Sudol turned to bittersweet music which resonated emotionally, finding herself drawn to instrumental and folk music from all around the world. Set with the changing seasons and the quiet solitude of their borrowed cottage as the backdrop, the first songs of her intimate and introspective record came quickly and quietly. The resulting album is surprisingly light on its feet for such a heavy topic.

“There's a lot of brightness in the album, and there's a lot of love and sorrow as well,” she nods. 

“I was thinking of the listener, but I was also thinking of myself and what I wanted to hear as I was going through it. I didn't want to be pressed upon with heaviness. I wanted to sing the truth of what I was feeling but I wanted light within that and to be soothed.”

Giant Wafer studios, nestled between sheep fields in the Welsh countryside not far from where her partner grew up, turned out to be the perfect place to make the record. 

Teaming up with multi-instrumentalist producer Chris Hyson and twin brothers Alex and Lloyd Haines, Sudol worked on the album from 10am until midnight for a week solid, each of them taking turns cooking – nothing around them other than a petrol station with some ginger cake and crisps on the shelves.

“Even though I cried at least five times a day, it was one of the best weeks of my life,” she says wistfully. “The guys were so kind and held space so gently for whatever I needed to go through. Each of them brought so much creativity and thoughtfulness to what we were doing. It was so healing.”

The quietly haunting Still Come the Night (recorded in one take) was the first song Sudol wrote in the days immediately following the loss. She nearly didn't feature it on the album due to how painful it was.

“It’s hard to sing in front of anyone. It catches me by surprise; sometimes I'm fine and sometimes I'm not. But I needed to sing it, needed to try and find something to hold onto. I tried to bring as much light as I could to it, to find the beauty in a moment where it was really hard to move through the day.”

I needed to do something with all the grief pouring out or I would drown in it.

The stripped back track, Peaches, was initially inspired by Sudol’s dog. When she started having recurring dreams about a baby girl, Sudol sensed it needed to be rewritten.

“Great as she is, I couldn’t write a song about Gertie,” she laughs. “It wasn’t really on topic. Then I started having these dreams that were so vivid. I didn’t know if I could bring a healthy baby into the world. I didn't know if I could bear to lose another. I wrote the lyrics to try to process what I was feeling.”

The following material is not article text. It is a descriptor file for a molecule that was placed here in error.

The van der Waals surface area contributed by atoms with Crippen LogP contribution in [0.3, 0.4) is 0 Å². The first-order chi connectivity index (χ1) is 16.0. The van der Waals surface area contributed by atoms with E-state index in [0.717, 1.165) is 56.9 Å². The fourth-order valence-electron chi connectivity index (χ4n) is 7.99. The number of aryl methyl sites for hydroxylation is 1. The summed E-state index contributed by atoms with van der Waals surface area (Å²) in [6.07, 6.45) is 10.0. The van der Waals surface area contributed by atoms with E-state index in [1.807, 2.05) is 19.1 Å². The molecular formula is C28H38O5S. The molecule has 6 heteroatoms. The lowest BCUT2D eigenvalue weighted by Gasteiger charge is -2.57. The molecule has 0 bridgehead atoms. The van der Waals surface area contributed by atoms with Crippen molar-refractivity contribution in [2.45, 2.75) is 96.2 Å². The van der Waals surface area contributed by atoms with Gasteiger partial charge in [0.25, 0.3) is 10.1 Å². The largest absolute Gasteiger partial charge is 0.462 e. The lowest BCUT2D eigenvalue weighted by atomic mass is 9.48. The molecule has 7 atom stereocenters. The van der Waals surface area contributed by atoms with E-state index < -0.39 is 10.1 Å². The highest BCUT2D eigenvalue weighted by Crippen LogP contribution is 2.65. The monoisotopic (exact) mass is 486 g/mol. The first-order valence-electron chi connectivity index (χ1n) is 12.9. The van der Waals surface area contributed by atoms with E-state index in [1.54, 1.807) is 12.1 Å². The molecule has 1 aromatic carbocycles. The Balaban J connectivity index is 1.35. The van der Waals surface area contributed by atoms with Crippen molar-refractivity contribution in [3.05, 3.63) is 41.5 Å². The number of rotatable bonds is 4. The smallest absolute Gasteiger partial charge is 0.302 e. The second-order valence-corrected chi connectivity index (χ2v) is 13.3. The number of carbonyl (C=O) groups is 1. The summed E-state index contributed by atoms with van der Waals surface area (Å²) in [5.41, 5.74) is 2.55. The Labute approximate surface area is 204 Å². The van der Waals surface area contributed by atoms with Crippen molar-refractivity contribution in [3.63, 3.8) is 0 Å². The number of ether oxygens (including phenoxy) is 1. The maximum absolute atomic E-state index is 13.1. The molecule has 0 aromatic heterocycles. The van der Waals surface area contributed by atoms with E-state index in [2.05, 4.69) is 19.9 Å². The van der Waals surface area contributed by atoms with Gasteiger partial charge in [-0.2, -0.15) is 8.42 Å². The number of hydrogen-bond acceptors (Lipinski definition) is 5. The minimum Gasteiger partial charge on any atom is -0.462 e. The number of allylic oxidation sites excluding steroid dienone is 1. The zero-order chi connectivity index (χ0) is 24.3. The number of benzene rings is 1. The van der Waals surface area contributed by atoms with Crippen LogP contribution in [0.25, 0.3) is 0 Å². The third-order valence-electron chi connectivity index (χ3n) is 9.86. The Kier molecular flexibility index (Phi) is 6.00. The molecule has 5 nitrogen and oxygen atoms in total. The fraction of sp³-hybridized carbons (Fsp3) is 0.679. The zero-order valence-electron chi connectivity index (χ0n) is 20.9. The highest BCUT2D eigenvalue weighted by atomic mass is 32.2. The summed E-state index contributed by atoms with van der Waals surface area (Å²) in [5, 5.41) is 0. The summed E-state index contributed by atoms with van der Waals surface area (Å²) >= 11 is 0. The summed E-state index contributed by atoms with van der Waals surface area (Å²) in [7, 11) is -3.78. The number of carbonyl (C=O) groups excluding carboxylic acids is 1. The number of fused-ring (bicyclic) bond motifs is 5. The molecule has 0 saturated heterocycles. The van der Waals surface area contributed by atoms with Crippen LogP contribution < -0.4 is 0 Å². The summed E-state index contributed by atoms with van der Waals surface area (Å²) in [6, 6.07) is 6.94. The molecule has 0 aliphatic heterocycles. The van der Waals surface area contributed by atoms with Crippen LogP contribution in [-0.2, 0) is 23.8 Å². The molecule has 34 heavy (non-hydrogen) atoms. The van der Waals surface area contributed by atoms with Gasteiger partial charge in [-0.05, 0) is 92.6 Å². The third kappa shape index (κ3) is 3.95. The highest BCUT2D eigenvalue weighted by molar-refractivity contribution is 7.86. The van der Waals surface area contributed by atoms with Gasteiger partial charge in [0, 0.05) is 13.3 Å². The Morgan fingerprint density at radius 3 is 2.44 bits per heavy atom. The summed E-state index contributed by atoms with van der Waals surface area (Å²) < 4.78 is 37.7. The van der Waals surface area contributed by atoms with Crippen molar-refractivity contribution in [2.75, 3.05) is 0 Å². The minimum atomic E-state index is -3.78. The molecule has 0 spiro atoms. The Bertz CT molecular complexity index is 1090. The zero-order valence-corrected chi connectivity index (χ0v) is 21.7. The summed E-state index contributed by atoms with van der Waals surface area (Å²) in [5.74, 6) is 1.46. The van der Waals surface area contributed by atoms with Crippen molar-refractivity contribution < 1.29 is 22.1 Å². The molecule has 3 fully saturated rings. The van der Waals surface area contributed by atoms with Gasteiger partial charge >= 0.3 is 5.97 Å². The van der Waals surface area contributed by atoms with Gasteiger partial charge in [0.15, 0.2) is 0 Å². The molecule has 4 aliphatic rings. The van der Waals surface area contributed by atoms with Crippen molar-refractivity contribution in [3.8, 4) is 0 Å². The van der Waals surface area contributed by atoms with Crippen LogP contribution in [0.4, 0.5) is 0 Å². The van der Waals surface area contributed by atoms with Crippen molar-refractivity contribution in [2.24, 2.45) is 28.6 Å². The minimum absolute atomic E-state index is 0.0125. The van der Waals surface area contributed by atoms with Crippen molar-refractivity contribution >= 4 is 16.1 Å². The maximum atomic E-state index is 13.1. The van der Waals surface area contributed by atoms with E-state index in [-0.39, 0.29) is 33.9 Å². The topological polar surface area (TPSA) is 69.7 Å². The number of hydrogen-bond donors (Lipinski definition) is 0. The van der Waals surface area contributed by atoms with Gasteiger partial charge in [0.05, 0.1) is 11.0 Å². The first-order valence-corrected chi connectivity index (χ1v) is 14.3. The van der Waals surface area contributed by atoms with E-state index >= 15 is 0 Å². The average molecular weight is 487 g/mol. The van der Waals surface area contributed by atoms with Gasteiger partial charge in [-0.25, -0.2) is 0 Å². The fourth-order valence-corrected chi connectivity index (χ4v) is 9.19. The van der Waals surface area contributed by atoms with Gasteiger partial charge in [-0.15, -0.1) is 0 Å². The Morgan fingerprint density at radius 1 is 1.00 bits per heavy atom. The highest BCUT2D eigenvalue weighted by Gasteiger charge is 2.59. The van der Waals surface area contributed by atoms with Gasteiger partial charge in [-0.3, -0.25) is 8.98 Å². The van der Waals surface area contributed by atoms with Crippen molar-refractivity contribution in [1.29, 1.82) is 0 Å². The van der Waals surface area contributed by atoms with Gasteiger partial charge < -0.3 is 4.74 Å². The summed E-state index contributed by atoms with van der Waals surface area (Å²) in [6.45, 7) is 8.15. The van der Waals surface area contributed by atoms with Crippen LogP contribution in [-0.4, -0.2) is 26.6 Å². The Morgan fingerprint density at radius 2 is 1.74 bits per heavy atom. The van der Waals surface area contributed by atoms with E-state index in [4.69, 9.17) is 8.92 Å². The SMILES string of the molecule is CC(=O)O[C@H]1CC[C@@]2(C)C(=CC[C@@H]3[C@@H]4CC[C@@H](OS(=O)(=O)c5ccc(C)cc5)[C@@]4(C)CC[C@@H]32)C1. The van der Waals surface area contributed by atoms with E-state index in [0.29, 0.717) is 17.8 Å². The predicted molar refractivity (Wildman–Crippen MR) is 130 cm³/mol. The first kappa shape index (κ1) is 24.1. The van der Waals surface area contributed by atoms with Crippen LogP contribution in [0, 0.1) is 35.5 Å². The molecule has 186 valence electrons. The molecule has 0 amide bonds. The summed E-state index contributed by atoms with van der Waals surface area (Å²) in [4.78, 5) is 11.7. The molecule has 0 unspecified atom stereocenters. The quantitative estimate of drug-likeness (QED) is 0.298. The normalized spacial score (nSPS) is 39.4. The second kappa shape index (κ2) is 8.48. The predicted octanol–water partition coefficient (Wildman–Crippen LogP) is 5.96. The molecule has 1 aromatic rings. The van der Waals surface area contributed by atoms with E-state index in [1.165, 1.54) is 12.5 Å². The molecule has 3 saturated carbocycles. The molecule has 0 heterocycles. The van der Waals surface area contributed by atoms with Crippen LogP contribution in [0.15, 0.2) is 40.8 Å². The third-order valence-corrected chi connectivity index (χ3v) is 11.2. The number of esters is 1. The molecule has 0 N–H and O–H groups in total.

It was after Sudol’s daughter was born that she realised the lyrics were written two weeks before she was conceived.

“That is still surreal,” she smiles, shaking her head slightly. 

“That song wasn't ready to be written until I was ready to start thinking about her. These dreams were so strong and so insistent – it was really wild. I think the dreamscape has a lot to offer us in terms of things beyond our limited way of understanding them. She was waiting there, for whatever that's worth. It's a song that has a lot of joy in it, and I love that I can share that with her now.”

Still Come the Night is her most autobiographical and confronting record yet, and Sudol acknowledges that it is not for everyone.

“This album feels to me like it's the first time I'm just standing there in my own skin, just being with it. It's a relief to be so open. If it's not someone's taste, that's fine – it's not necessarily going to be for everybody in its subject matter. 

"Although subject-wise, it’s much more broad than just going through a miscarriage. I think this can apply to all kinds of grief, but you're not necessarily always in a place that you want to touch upon those feelings. It might shake things up…I don't know,” she considers, trailing off.

“Maybe it's just a nice album to listen to,” she suggests, brightening. “I'm just glad for the opportunity to speak about something that is very important to me and that maybe could offer some relief to other people as well, both both women and their partners. 

"It's brought so many conversations up by putting out the record. So many people are telling me about their experiences already. It's wild. That's what I hoped for.”

Image credits: 

Rocks and in water images: Angela Kohler

White outfit in field: Federico Nessi

Fantastic Beasts 3: Courtesy of Warner Bros Pictures